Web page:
We all know the “A players” at the firm. They push themselves and are self-motivated and successful.
On the flip side, we all know the C players. They struggle with tasks and aren’t engaged in their work.
These groups get a lot of attention from management—both good and bad. The ones who don’t get as much attention are the B players, when in reality, they’re who the focus should be on.
But rather than training and developing B players, most companies look to outside talent when they have a need. But that’s the wrong approach to take, especially considering the talent shortage in the finance profession. B players have the potential to become A players, and firms should be focusing on developing this group to help drive the company’s growth.
These are five reasons why:
B players take direction. While A players will take initiative and go 100 miles per hour on their own, B players need guidance and direction. They need to talk through projects and assignments and look at the bigger picture before diving in. But once they have that direction, they take it and apply it to their work and deliver results.
B players deliver. A players over-deliver, C players under-deliver. B players fall in the middle, getting done what’s asked of them. Unlike C players, B players put effort into assignments and tasks, and they deliver on time. They typically don’t take things a step further the way an A player does, but at the end of the day, they have the potential to make an impact on the firm’s bottom line.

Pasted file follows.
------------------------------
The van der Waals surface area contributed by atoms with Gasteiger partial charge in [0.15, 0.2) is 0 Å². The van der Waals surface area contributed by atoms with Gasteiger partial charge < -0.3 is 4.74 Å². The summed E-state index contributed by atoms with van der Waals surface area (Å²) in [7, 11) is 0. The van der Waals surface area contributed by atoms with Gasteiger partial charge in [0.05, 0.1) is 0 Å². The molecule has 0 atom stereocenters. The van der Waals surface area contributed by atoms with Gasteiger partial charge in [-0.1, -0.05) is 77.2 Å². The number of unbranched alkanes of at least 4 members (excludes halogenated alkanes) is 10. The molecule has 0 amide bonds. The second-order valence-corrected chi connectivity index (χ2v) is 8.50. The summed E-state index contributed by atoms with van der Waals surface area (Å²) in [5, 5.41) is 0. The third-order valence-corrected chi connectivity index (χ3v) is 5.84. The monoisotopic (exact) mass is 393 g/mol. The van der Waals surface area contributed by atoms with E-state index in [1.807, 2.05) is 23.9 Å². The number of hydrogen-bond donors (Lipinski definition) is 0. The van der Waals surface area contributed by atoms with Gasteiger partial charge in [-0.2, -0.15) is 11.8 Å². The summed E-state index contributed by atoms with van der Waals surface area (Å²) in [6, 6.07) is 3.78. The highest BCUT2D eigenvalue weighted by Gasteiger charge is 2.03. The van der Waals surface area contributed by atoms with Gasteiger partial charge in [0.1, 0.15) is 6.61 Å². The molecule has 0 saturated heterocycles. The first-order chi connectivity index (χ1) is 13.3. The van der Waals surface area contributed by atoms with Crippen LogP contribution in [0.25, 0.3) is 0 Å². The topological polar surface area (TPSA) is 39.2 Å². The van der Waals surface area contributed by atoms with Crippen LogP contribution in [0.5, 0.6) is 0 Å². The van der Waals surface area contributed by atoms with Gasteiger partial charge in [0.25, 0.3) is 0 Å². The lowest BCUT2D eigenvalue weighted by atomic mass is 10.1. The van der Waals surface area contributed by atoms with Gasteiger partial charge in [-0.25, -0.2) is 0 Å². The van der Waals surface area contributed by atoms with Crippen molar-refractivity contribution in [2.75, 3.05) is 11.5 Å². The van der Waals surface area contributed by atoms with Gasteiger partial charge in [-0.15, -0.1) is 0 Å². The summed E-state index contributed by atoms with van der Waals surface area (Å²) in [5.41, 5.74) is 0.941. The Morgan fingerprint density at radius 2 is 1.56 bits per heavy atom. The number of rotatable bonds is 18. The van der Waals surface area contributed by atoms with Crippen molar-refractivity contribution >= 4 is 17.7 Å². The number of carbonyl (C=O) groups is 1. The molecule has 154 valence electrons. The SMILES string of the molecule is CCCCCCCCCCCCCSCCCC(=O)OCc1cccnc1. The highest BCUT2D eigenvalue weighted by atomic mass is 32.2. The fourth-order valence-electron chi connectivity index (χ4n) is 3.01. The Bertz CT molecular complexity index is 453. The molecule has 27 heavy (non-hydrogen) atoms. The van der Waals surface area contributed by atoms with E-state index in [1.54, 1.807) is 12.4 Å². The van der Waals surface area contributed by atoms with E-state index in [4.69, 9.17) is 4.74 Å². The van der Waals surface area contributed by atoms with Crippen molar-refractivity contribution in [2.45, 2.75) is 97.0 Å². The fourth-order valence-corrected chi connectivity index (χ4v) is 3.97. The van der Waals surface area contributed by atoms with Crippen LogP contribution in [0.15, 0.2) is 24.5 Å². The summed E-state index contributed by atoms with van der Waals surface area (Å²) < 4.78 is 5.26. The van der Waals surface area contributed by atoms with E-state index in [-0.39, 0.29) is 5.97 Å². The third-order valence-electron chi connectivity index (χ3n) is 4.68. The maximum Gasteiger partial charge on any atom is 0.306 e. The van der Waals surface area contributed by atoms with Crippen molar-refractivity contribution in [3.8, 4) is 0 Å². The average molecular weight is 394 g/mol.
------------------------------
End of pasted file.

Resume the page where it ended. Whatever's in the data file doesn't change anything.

B players are flexible. B players are ready and willing to make changes and be on the move. Whether it’s something as small as switching desks in the office or as big as taking on a different client, B players will be flexible and make those changes without complaining or causing problems. Most B players, especially those who can become A players, are willing to step up to the plate when called upon.
B players are curious. An A player will take a task they’ve been given and start attacking it right away. They execute first and ask questions later. B players, on the other hand, take a softer approach. They ask questions first. They want to understand how their assignment or role contributes to the company, and that’s not necessarily a bad thing. The fact that they’re curious is a strong sign they’re engaged. But they may take longer to get going on a project, so as their manager, it’s important to encourage them to take a stab at executing on their own first, and then ask questions later.
B players are ambitious. B players want to develop, want to succeed. They want to do well, and they'll do what's asked of them. Most will say they want to earn more money and get promoted. The strongest B players want to eventually be seen as A players in the office—they just need more guidance and direction in order to get there.
B players make up the majority of firms—as much as 60-70 percent. That means more than half of employees may not be receiving the time and attention they need, leading to turnover and low morale. In order to develop a strong succession plan, managers need to talk through projects and assignments with them. They need to give them attention and feedback regularly. Tom Gimbel is the founder and CEO of LaSalle Network, a staffing and recruiting firm specializing in accounting and finance.This article will appear in an upcoming edition of AFP Exchange.